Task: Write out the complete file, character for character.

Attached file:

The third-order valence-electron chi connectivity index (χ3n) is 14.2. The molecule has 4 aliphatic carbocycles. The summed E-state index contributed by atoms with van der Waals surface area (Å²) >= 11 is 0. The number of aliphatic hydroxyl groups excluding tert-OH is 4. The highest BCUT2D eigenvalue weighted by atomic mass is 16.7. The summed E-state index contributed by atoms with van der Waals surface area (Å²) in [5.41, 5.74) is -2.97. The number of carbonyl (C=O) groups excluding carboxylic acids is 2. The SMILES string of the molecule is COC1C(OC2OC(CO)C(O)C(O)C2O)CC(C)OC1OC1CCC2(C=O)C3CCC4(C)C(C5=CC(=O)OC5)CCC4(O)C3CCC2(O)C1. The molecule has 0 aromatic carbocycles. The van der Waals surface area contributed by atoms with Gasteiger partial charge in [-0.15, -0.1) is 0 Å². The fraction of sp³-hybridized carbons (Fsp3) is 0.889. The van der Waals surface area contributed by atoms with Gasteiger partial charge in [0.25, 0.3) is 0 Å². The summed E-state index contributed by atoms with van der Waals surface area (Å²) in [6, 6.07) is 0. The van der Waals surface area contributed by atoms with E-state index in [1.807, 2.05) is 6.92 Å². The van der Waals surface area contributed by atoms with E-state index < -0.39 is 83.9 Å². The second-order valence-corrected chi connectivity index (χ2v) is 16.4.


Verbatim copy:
The third-order valence-electron chi connectivity index (χ3n) is 14.2. The molecule has 4 aliphatic carbocycles. The summed E-state index contributed by atoms with van der Waals surface area (Å²) >= 11 is 0. The number of aliphatic hydroxyl groups excluding tert-OH is 4. The highest BCUT2D eigenvalue weighted by atomic mass is 16.7. The summed E-state index contributed by atoms with van der Waals surface area (Å²) in [5.41, 5.74) is -2.97. The number of carbonyl (C=O) groups excluding carboxylic acids is 2. The SMILES string of the molecule is COC1C(OC2OC(CO)C(O)C(O)C2O)CC(C)OC1OC1CCC2(C=O)C3CCC4(C)C(C5=CC(=O)OC5)CCC4(O)C3CCC2(O)C1. The molecule has 0 aromatic carbocycles. The van der Waals surface area contributed by atoms with Gasteiger partial charge in [-0.15, -0.1) is 0 Å². The fraction of sp³-hybridized carbons (Fsp3) is 0.889. The van der Waals surface area contributed by atoms with Gasteiger partial charge in [0.25, 0.3) is 0 Å². The summed E-state index contributed by atoms with van der Waals surface area (Å²) in [6, 6.07) is 0. The van der Waals surface area contributed by atoms with E-state index in [1.807, 2.05) is 6.92 Å². The van der Waals surface area contributed by atoms with E-state index < -0.39 is 83.9 Å². The second-order valence-corrected chi connectivity index (χ2v) is 16.4.